View this table:
Table 3

Pooled rates of mental health problems (15–30 years) by extent of abortion-related distress (n = 104)

Abortion and subsequent mental health

The final stage of the analysis examined the relationship between exposure to abortion (classified as: no abortion; abortion with no definite adverse reaction; abortion with one to three definite adverse reactions; abortion with four to six definite adverse reactions) and rates of mental health problems for all female cohort members over the period from 15 to 30 years. This analysis was based on an extension of the analysis reported in a previous paper.1 Following this paper two modelling approaches were used.

  1. Concurrent model. In this model the respondent’s history of reaction to abortion by the end of a given observation interval was related to mental health outcomes within that interval (15–18, 18–21, 21–25, 25–30 years). The fitted model was: Math(2) where Math was a time dynamic dichotomous variable reflecting whether the i-th participant had an abortion by t-th time interval; Math was a continuous variable reflecting the extent of abortion-related distress as in Equation 1 with women who did not have an abortion scored as 0; X2it, X3it, X4it were time dynamic dichotomous measures reflecting exposure of the i-th participant to pregnancy loss (miscarriage, stillbirth or ectopic pregnancy), live birth resulting from an unwanted/adverse reaction to pregnancy, or other live birth respectively; Zij and Zikt were sets of fixed and time dynamic covariates respectively; νi was an individual specific random effect and eit was the disturbance term for the model.

  2. A 5-year lagged model. In this model a strict temporal sequence was imposed on the data so that the assessment of abortion and pregnancy outcomes was restricted to those pregnancies that occurred in the 5-year period prior to the assessment of the mental health outcomes. The specification for this model was similar to the specification of the model in Equation 2 except that the measures of pregnancy/abortion outcomes and time dynamic covariates were lagged in the 5 years preceding the intervals in which mental health outcomes were assessed.

Table 4 shows the IRRs and corresponding 95% CIs estimated using combinations of the parameters Ba1, Bb1 for both models. Estimates of the unadjusted IRRs were also obtained by fitting models that excluded all other predictors from the model except for the measures of abortion. In each case a test of the effect of abortion exposure/abortion-related distress was given by a Wald chi-squared test of the joint null hypothesis H0: Ba1 = 0; Bb1 = 0. These analyses were restricted to an examination of the total number of mental health problems reported in each interval since attempts to analyse individual diagnoses (depression, anxiety disorder, suicidal ideation, alcohol dependence, illicit drug dependence) proved to be unsatisfactory owing to problems relating to sparse cell sizes, inflated standard errors and unstable parameter estimates. For these reasons no clear conclusions can be drawn about the links between reactions to abortion and specific mental health outcomes. All models were fitted using Stata version 10 for Windows.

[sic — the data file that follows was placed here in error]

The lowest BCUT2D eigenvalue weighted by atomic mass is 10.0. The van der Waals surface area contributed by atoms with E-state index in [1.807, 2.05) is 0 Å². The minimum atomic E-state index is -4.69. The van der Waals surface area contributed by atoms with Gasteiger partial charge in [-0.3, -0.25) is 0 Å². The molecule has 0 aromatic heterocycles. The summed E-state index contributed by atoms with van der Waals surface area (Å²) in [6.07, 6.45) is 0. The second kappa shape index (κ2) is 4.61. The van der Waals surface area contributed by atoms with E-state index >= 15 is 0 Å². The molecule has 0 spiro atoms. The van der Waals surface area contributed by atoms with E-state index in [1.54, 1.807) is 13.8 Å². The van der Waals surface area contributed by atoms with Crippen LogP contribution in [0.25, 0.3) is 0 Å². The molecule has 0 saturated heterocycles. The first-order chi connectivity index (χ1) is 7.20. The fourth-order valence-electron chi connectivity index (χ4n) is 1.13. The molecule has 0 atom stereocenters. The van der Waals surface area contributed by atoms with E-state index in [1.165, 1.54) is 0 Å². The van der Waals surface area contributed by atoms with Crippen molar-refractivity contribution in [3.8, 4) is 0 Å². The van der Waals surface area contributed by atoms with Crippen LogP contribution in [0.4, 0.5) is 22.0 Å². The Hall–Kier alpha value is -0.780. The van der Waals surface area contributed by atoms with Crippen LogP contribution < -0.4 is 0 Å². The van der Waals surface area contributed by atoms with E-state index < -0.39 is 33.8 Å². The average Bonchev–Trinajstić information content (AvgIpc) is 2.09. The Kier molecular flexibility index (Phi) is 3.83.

View this table:
Table 4

Associations between abortion history (subdivided by degree of abortion-related distress) and rates of mental health problems (15–30 years) before and after adjustment for covariates (n = 532)

Sample sizes

The analysis of initial reactions to abortion was based on a sample of 104 women who had experienced an induced abortion and who were interviewed at age 30. This sample represented 89% of all those women (n = 117) reporting an abortion by age 30. The analysis of the associations between abortion/pregnancy history and rates of mental health problems was based on a sample of 532 women with data available on abortion history and mental health outcomes for at least one assessment period from 15 to 30 years. This sample represented 84% of the initial cohort of 630 females. As described in a previous paper,1 data weighting methods were used to examine the extent to which the pattern of missing data may have influenced study conclusions. This analysis produced almost identical conclusions to the results reported here, suggesting that the findings were unlikely to have been influenced by selection bias.

Results

Reported reactions to abortion

Tables 1 and 2 describe women’s reaction to abortion as reported at age 30. Table 1 reports on negative and positive reactions to abortion, and Table 2 reports on the woman’s overall assessment at age 30 of the appropriateness of the abortion decision.

In Table 1, the section on negative reactions suggests that the majority of women reported at least one negative emotional reaction, including: sorrow, sadness, guilt, regret, grief, and disappointment. Over 85% of the group mentioned at least one of these, with 34.6% reporting five or more negative reactions. In terms of definite reactions to the abortion in which the woman reported that she had experienced the reaction ‘very much’, over 55% of the sample reported at least one definite reaction, with 34.6% reporting thee or more such reactions. These results clearly suggest that there was a spectrum of negative reaction ranging from a minority of women who reported no negative response, to a group who reported several definite negative reactions.